Be ready to transform but do not provoke, illuminate the darkness of ignorance but do not blind. (Tao Te Ching, Verse 58)
Providing feedback is one of the coach’s most important skills. Narrowly defined, it means replaying to the coachee what s/he did in a specific situation. More broadly – and more usefully – defined, it includes highlighting the impact of what the coachee did. It also includes a discussion of what the coachee might do (even) better next time.
A few definitions:
To provide a factual context for your discussion of how your coachee performed, you can of course refer to notes which you took at the time, replay a video (if the coachee had agreed to being videoed) or ask a third party to comment.
There is more to coaching than just give feedback; but feedback was, however, a critically important tool; and it’s difficult to generalise about how to do it well. Nevertheless, in providing feedback, ensure you address three topics, with the acronym AID to help you remember them:
A (Actions) The things that the coachee is doing well, or poorly, in the area under review
I (Impact) The effect these actions are having
D (Desired outcome) The ways in which the coachee could do things more effectively.
Feedback is a process that requires constant attention. When something needs to be said, say it. People then know where they stand all the time and there are few surprises. Also, problems don’t get out of hand. This is not a once-a-year or a once-every-three-month event.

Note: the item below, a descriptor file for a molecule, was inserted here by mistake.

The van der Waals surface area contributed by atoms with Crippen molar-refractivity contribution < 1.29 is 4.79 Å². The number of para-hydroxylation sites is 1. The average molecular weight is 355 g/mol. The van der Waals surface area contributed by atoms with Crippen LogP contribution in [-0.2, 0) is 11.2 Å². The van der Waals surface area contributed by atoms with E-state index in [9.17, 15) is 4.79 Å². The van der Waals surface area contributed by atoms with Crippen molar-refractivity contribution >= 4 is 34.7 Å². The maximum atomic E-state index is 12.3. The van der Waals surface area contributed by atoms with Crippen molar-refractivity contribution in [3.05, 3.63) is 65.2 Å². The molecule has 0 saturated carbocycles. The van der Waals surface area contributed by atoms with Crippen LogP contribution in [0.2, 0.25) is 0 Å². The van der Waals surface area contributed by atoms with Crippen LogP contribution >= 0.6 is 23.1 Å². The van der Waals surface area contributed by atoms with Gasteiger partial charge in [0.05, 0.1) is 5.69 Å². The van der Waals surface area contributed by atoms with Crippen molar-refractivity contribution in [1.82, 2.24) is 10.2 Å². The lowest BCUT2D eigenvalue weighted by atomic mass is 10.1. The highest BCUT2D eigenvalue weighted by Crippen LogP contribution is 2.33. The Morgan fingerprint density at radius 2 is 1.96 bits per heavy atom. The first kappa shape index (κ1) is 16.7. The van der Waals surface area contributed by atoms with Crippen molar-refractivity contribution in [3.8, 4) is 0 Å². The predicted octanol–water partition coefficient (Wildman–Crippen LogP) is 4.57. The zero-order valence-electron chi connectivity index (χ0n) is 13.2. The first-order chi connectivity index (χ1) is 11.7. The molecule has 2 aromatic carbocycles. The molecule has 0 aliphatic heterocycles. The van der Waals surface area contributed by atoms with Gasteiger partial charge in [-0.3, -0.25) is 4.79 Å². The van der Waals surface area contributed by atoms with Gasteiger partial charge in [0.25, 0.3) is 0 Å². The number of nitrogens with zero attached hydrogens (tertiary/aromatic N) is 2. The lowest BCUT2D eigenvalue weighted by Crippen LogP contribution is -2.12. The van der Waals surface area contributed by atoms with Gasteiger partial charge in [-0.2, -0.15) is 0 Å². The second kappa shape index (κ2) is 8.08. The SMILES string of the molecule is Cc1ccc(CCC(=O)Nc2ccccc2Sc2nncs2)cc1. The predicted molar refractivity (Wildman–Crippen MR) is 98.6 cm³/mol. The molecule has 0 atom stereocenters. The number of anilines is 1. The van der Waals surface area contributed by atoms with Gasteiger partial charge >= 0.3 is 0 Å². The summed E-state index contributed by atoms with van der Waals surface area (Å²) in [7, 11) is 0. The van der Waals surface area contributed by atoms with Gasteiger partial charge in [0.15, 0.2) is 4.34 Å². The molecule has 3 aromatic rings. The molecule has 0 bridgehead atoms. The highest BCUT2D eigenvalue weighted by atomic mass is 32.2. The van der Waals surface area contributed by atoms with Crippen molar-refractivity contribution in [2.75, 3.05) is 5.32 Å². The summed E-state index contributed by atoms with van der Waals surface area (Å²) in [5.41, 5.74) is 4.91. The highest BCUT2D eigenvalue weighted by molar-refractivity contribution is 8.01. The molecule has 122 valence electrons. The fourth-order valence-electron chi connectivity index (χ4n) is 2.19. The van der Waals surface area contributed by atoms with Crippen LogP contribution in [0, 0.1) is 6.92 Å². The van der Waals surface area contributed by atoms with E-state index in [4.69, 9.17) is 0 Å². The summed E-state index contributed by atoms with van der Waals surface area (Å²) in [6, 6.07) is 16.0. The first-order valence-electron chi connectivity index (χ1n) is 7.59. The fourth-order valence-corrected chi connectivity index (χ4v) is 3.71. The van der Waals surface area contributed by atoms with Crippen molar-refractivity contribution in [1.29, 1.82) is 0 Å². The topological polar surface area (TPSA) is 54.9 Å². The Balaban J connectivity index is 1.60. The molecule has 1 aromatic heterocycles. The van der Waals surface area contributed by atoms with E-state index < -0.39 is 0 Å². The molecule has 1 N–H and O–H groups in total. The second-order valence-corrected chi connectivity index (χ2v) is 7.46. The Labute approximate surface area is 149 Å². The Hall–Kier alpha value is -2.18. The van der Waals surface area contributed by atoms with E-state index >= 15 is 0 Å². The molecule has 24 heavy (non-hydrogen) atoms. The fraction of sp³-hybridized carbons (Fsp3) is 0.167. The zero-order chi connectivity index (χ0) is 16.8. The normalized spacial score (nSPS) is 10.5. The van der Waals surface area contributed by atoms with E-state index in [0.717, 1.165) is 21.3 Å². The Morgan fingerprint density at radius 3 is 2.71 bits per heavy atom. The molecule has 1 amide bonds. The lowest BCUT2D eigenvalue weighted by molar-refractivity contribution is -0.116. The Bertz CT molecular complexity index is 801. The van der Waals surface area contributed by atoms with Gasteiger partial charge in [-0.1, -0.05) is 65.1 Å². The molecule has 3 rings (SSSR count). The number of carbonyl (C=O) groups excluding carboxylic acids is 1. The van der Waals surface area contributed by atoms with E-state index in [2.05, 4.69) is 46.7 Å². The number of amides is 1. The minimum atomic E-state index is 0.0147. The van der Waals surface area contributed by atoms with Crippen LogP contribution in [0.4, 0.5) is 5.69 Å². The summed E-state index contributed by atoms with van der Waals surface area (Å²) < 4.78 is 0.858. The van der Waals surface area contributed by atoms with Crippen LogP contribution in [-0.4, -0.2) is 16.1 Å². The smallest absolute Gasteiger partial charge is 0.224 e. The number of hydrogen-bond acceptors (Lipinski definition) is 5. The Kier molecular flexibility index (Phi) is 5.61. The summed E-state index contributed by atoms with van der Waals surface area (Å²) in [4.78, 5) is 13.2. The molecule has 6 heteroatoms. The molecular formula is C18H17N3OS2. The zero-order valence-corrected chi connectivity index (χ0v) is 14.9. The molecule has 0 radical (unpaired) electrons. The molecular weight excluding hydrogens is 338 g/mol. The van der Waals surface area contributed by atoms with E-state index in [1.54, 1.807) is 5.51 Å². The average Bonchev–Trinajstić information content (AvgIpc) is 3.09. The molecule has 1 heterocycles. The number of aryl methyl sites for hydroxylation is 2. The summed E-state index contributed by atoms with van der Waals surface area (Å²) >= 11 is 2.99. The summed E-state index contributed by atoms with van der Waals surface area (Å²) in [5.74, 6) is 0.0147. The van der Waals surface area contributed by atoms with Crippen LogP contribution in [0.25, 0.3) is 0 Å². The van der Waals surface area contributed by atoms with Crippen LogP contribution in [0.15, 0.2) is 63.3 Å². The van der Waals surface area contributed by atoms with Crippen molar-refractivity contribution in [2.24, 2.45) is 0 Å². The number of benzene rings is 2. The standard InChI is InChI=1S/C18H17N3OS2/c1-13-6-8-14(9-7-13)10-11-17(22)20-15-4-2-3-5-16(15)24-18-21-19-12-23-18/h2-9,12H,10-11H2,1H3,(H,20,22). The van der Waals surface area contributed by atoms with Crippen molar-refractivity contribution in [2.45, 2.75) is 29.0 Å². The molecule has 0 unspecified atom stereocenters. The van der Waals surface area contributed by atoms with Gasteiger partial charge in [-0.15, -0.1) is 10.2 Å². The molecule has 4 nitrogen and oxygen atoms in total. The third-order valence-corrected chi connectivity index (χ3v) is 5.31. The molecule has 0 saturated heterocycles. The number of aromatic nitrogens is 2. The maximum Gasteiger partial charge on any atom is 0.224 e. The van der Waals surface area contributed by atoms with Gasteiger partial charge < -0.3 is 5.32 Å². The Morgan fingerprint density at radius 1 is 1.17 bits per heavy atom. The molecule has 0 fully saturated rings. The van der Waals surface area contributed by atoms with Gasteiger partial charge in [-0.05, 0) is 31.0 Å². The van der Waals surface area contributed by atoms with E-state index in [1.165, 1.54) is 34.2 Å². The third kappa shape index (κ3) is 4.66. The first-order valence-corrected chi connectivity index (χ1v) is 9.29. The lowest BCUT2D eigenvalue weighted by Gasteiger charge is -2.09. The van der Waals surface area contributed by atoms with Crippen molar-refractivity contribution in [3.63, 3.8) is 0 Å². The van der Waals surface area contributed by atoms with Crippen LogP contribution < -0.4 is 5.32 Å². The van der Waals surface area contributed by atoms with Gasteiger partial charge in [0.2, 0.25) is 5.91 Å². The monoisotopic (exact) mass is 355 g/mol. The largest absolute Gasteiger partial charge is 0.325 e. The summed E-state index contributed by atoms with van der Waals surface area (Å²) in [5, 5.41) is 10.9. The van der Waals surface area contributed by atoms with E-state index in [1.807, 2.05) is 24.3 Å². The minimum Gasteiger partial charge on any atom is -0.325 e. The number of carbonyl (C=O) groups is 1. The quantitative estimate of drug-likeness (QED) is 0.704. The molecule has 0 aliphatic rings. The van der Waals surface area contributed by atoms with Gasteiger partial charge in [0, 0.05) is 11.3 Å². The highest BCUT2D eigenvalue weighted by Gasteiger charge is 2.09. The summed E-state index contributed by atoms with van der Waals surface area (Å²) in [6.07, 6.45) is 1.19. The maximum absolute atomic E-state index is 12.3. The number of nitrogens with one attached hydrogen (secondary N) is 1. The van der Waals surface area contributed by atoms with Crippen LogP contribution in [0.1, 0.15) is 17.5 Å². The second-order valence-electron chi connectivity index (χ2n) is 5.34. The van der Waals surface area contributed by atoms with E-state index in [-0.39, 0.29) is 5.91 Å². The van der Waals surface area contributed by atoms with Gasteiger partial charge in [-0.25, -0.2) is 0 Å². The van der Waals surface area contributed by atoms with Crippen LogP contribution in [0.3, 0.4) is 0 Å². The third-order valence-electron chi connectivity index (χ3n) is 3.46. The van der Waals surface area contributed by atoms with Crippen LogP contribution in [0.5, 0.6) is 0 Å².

COACH: John, I want to raise with you the topic of your time management. The last two times we’ve met you’ve been over 15 minutes late for the meeting. I feel frustrated about this behavior and am worried that I will conclude you aren’t committed to this work, and then I won’t make it a priority to focus on it going forward. I also recall that in your 360° feedback report your line manager scored you low in this area, so I wonder whether my own frustration is also mirrored by others in the organization. This could jeopardize your prospects of securing the promotion you’ve identified as your next goal.
narrative reflecting on the learned material. The narrative shall be about your past/current experience on coaching. You can find all necessary information about this at https://wiki.mozilla.org/ReMo/Coaching/Training#Write_a_narrative. If you don’t want to write a narrative at this point, you can also write a bigger one at the end of all learning modules.
Credit: material is adapted from here.